Meet your new goalie, Tampa Bay: Introducing Anders Lindback

It's official. On Friday, the Lightning acquired pending-RFA goaltender Anders Lindback from the Nashville Predators. They need to work out a deal with him, but that's only a matter of time and talking. This development along with the signing of Riku Helenius raise as many questions as answers, especially about the apparent logjam in the AHL (how weird is it to say Syracuse now?).

To answer the inevitable question, I do have reservations about his fit here. Not because I don't think he's a good goalie. He's a very good goalie. Rather my doubts have more to do with whether Lindback's style, tendencies, and instincts mesh with the team's goaltending philosophy. To be blunt, coaching will be a question in my mind throughout the next season. Much will depend on the relationship Frantz Jean is able to build with Lindback; how well they communicate and how adaptable they are will determine whether Lindback can be successful in Tampa.

Still, Lindy is now your goalie, Tampa fans. I'm sure you want to know something about him. Luckily for you guys I've been watching him for two years now. And luckily for you (ha!), I have opinions. I know way more than a sane and rational (non-goalie-freak) person would know.

Meet Anders Lindback:

[This video and Lindy's happy-go-lucky air spawned a virtual meme industry among Nashville fans, as well as the stellar @FakeLindback Twitter account.]


Honestly, the man is a sweetheart off the ice but a fierce competitor on it. He has a sound positional foundation picked up in Sweden, but he has the frame and mentality of a scrambling goalie. He will dictate his own position in the crease. He is good at using his pads, so he'll drop to his butterfly or half-butterfly and use his legs to take away the bottom of the net. He'll then slide more than a skating goalie would. He does give up rebounds and he isn't always in control of them. He needs to work on his corners, too.

What fans will notice most from Lindy is acrobatics and active hands. He learned glove usage from Pekka Rinne and stick usage in Sweden. Mitch Korn worked most on his depth/angles, as well as on reading plays. In Sweden, Lindback tended to use his body (torso & pads) to make stops, but he has worked on "activating" his hands. He liked the way that Rinne was able to use his active glove to eliminate rebounds and has worked to incorporate that into his game.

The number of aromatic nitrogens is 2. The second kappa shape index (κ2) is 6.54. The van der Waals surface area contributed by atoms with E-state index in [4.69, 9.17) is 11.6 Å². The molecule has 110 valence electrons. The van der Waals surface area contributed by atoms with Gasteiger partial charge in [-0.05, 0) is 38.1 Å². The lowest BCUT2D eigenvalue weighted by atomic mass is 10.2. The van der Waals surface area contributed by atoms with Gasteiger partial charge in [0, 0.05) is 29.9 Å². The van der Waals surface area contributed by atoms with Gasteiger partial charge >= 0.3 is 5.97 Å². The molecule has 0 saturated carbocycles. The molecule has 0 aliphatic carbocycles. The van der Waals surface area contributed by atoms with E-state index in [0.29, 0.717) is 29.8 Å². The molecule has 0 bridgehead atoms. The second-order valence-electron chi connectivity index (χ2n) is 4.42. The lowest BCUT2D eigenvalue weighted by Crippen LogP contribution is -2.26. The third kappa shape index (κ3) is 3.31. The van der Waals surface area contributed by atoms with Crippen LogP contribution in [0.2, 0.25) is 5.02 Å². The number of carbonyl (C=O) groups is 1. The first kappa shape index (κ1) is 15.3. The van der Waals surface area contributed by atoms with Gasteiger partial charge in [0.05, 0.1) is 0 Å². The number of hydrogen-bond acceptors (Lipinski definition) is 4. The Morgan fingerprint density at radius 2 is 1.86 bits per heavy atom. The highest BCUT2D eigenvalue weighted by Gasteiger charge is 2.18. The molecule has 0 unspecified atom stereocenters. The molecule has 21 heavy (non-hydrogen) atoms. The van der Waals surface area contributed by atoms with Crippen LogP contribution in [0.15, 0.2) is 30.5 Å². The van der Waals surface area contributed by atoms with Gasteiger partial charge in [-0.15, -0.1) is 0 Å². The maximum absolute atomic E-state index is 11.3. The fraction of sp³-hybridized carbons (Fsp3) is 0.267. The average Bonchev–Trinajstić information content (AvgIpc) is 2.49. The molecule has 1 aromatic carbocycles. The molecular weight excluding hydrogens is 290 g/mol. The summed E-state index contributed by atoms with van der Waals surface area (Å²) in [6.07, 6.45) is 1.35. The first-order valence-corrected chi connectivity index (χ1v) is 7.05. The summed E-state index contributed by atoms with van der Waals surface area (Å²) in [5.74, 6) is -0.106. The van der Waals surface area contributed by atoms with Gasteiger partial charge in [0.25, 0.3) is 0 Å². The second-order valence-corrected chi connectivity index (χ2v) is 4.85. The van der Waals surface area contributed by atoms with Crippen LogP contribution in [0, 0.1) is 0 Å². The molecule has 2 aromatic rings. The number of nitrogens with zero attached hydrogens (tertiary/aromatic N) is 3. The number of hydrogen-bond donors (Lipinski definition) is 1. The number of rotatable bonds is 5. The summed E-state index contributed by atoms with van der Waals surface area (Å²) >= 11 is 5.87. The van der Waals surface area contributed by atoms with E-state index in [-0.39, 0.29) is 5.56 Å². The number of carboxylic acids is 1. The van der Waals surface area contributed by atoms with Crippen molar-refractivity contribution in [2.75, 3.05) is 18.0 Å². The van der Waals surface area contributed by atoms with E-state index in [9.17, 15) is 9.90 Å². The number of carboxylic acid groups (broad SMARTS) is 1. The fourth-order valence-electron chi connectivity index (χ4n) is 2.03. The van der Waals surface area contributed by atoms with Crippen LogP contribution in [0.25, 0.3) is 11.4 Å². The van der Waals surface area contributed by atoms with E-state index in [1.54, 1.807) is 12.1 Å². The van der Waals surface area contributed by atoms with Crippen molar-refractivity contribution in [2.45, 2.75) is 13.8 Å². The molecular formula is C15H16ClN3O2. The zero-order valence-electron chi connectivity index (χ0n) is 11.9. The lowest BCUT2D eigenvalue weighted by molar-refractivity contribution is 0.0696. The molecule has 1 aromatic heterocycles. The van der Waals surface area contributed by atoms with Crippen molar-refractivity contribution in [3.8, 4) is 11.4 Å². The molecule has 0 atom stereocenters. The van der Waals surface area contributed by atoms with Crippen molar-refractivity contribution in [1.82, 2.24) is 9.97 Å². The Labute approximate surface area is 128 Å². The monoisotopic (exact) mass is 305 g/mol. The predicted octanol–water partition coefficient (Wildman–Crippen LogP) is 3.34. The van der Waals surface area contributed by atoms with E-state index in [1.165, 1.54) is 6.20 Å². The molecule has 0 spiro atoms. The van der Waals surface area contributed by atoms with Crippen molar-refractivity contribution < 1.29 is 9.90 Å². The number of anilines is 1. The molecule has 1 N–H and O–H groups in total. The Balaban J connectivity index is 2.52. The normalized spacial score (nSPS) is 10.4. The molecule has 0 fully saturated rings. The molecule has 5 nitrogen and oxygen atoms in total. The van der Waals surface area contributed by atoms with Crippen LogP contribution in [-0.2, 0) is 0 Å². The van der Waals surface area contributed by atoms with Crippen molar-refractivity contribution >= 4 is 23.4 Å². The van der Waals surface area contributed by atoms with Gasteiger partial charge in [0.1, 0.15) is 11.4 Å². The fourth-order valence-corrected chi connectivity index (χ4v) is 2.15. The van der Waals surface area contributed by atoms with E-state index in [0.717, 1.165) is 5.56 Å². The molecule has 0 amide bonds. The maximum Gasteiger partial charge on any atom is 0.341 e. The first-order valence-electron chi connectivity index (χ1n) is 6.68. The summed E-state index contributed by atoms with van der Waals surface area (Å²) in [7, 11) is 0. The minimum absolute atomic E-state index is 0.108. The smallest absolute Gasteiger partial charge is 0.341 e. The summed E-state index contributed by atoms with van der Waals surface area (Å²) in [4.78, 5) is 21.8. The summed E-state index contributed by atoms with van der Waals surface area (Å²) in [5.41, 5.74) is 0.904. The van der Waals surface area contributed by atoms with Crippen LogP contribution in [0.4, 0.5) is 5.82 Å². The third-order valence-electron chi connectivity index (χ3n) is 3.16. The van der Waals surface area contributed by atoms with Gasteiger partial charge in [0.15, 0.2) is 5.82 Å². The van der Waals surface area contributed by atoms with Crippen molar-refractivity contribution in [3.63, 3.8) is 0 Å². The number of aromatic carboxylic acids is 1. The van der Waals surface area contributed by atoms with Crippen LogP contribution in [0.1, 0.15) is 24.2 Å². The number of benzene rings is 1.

Lindback uses depth as a tool and is more active in controlling angles by adjusting his depth than Dwayne Roloson or Mike Smith were. He is far more active and assertive in the crease than Roloson was. Roloson was good when he was "quiet" in the net. Lindback plays a very dynamic game. He will be more visibly emotional, as well.


Here's the issue. It's hard to know what the Lightning are getting in Lindback because it's not clear what kind of goalie he's going to turn out to be. Because he played so little in 2011-12, it has been difficult to assess his development over the past year. And, honestly, his stats for the year were not stellar.

2011 - Anders Lindback 16 792 5 8 32 2.42 364 332 .912 0

The words that come to mind are young, inexperienced, raw. He's a raw talent, with potential that has yet to be realized. That inexperience should temper fans' expectations of Lindback and of the upcoming season. Many of Lindback's most significant weaknesses are ones that can only be addressed through playing, and in Nashville, Pekka Rinne's reliability has prevented Lindy from getting starts. Thus, much of the early part of next season should be seen as development time for him. If he's successful, great. If not...well, there's a learning curve.

Is Lindback the goalie of the future in Tampa? Will he finally provide stability for the team in this position? I don't know. He might. He is certainly capable of it, under the right circumstances. I would caution, however, that "the future" is not necessarily the 2012-13 season. Having Anders Lindback in net does improve the chances of the Lightning reaching the playoffs but it by no means guarantees it.

In attempting to project Lindback's performance in the near future, I see no reason to think that he cannot put up better numbers than Mathieu Garon and Dwayne Roloson did in 2011-12. That, however, is a very low bar by which to gauge success. The real question is whether the improvement will be enough to make a significant impact on the season. He should be better, but how much better is anyone's guess.

[I recommend the overview that InGoal Magazine drew up on Friday to anyone who wants a little further information about Lindback and his background.]